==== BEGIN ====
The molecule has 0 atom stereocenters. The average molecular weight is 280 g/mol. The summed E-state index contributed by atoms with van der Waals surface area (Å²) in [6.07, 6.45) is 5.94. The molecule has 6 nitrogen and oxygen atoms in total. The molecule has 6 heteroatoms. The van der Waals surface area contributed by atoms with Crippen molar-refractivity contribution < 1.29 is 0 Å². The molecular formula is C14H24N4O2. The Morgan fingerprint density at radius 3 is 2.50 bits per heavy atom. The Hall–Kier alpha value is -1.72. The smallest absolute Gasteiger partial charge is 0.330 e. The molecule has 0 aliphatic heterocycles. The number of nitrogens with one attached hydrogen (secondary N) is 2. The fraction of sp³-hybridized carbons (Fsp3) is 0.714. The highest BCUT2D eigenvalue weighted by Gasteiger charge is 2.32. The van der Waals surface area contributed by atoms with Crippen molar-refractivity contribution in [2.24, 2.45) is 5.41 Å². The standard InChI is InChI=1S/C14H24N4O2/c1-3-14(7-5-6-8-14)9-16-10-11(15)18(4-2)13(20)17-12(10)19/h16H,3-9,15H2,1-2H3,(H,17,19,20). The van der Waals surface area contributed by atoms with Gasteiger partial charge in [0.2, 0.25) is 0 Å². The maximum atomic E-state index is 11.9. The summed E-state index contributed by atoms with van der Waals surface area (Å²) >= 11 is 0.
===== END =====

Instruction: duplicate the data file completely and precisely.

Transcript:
The molecule has 0 atom stereocenters. The average molecular weight is 280 g/mol. The summed E-state index contributed by atoms with van der Waals surface area (Å²) in [6.07, 6.45) is 5.94. The molecule has 6 nitrogen and oxygen atoms in total. The molecule has 6 heteroatoms. The van der Waals surface area contributed by atoms with Crippen molar-refractivity contribution < 1.29 is 0 Å². The molecular formula is C14H24N4O2. The Morgan fingerprint density at radius 3 is 2.50 bits per heavy atom. The Hall–Kier alpha value is -1.72. The smallest absolute Gasteiger partial charge is 0.330 e. The molecule has 0 aliphatic heterocycles. The number of nitrogens with one attached hydrogen (secondary N) is 2. The fraction of sp³-hybridized carbons (Fsp3) is 0.714. The highest BCUT2D eigenvalue weighted by Gasteiger charge is 2.32. The van der Waals surface area contributed by atoms with Crippen molar-refractivity contribution in [2.24, 2.45) is 5.41 Å². The standard InChI is InChI=1S/C14H24N4O2/c1-3-14(7-5-6-8-14)9-16-10-11(15)18(4-2)13(20)17-12(10)19/h16H,3-9,15H2,1-2H3,(H,17,19,20). The van der Waals surface area contributed by atoms with Gasteiger partial charge in [0.2, 0.25) is 0 Å². The maximum atomic E-state index is 11.9. The summed E-state index contributed by atoms with van der Waals surface area (Å²) >= 11 is 0.